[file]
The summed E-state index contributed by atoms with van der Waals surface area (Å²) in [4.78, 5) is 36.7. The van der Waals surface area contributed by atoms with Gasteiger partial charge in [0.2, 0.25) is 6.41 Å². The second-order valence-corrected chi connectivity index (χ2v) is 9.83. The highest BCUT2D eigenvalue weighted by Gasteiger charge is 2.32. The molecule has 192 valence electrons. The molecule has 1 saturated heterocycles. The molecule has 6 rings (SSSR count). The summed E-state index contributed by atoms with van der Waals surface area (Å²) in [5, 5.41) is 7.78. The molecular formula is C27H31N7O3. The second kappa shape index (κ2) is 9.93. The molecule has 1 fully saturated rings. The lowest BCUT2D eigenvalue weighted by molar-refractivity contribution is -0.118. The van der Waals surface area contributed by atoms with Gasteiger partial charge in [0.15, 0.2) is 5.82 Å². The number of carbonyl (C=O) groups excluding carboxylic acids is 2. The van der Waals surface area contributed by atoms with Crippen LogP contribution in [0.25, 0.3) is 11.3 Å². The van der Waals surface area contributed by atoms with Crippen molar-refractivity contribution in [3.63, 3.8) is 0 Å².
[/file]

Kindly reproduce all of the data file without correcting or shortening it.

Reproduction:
The summed E-state index contributed by atoms with van der Waals surface area (Å²) in [4.78, 5) is 36.7. The van der Waals surface area contributed by atoms with Gasteiger partial charge in [0.2, 0.25) is 6.41 Å². The second-order valence-corrected chi connectivity index (χ2v) is 9.83. The highest BCUT2D eigenvalue weighted by Gasteiger charge is 2.32. The molecule has 192 valence electrons. The molecule has 1 saturated heterocycles. The molecule has 6 rings (SSSR count). The summed E-state index contributed by atoms with van der Waals surface area (Å²) in [5, 5.41) is 7.78. The molecular formula is C27H31N7O3. The second kappa shape index (κ2) is 9.93. The molecule has 1 fully saturated rings. The lowest BCUT2D eigenvalue weighted by molar-refractivity contribution is -0.118. The van der Waals surface area contributed by atoms with Gasteiger partial charge in [0.15, 0.2) is 5.82 Å². The number of carbonyl (C=O) groups excluding carboxylic acids is 2. The van der Waals surface area contributed by atoms with Crippen LogP contribution in [0.25, 0.3) is 11.3 Å². The van der Waals surface area contributed by atoms with Crippen molar-refractivity contribution in [3.63, 3.8) is 0 Å².